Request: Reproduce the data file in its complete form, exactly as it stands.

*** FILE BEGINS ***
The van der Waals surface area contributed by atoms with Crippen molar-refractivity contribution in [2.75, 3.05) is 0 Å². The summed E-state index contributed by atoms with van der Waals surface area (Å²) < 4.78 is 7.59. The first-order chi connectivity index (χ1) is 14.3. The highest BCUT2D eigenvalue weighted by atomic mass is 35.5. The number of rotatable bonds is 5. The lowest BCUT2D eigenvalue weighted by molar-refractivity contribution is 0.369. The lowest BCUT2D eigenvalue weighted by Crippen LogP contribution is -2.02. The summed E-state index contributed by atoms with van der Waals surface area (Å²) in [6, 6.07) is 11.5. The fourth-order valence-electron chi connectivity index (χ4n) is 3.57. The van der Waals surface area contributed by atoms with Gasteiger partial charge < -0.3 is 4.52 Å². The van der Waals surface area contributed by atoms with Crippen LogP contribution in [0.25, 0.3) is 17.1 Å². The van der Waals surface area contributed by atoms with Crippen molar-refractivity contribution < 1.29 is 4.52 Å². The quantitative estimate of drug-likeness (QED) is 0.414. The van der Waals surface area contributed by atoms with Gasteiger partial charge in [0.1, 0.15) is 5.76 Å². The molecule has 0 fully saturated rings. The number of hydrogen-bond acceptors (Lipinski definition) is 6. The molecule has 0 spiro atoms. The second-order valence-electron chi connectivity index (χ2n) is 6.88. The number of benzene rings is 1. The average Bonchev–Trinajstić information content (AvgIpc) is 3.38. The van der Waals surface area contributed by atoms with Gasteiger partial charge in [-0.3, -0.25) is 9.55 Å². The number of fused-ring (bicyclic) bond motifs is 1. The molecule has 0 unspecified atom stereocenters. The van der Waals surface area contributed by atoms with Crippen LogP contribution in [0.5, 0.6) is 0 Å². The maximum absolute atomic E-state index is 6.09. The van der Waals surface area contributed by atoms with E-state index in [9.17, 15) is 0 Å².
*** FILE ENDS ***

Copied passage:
The van der Waals surface area contributed by atoms with Crippen molar-refractivity contribution in [2.75, 3.05) is 0 Å². The summed E-state index contributed by atoms with van der Waals surface area (Å²) < 4.78 is 7.59. The first-order chi connectivity index (χ1) is 14.3. The highest BCUT2D eigenvalue weighted by atomic mass is 35.5. The number of rotatable bonds is 5. The lowest BCUT2D eigenvalue weighted by molar-refractivity contribution is 0.369. The lowest BCUT2D eigenvalue weighted by Crippen LogP contribution is -2.02. The summed E-state index contributed by atoms with van der Waals surface area (Å²) in [6, 6.07) is 11.5. The fourth-order valence-electron chi connectivity index (χ4n) is 3.57. The van der Waals surface area contributed by atoms with Gasteiger partial charge < -0.3 is 4.52 Å². The van der Waals surface area contributed by atoms with Crippen LogP contribution in [0.25, 0.3) is 17.1 Å². The van der Waals surface area contributed by atoms with Crippen molar-refractivity contribution < 1.29 is 4.52 Å². The quantitative estimate of drug-likeness (QED) is 0.414. The van der Waals surface area contributed by atoms with Gasteiger partial charge in [0.1, 0.15) is 5.76 Å². The molecule has 0 fully saturated rings. The number of hydrogen-bond acceptors (Lipinski definition) is 6. The molecule has 0 spiro atoms. The second-order valence-electron chi connectivity index (χ2n) is 6.88. The number of benzene rings is 1. The average Bonchev–Trinajstić information content (AvgIpc) is 3.38. The van der Waals surface area contributed by atoms with Gasteiger partial charge in [-0.3, -0.25) is 9.55 Å². The number of fused-ring (bicyclic) bond motifs is 1. The molecule has 0 unspecified atom stereocenters. The van der Waals surface area contributed by atoms with Crippen LogP contribution in [0.5, 0.6) is 0 Å². The maximum absolute atomic E-state index is 6.09. The van der Waals surface area contributed by atoms with E-state index in [9.17, 15) is 0 Å².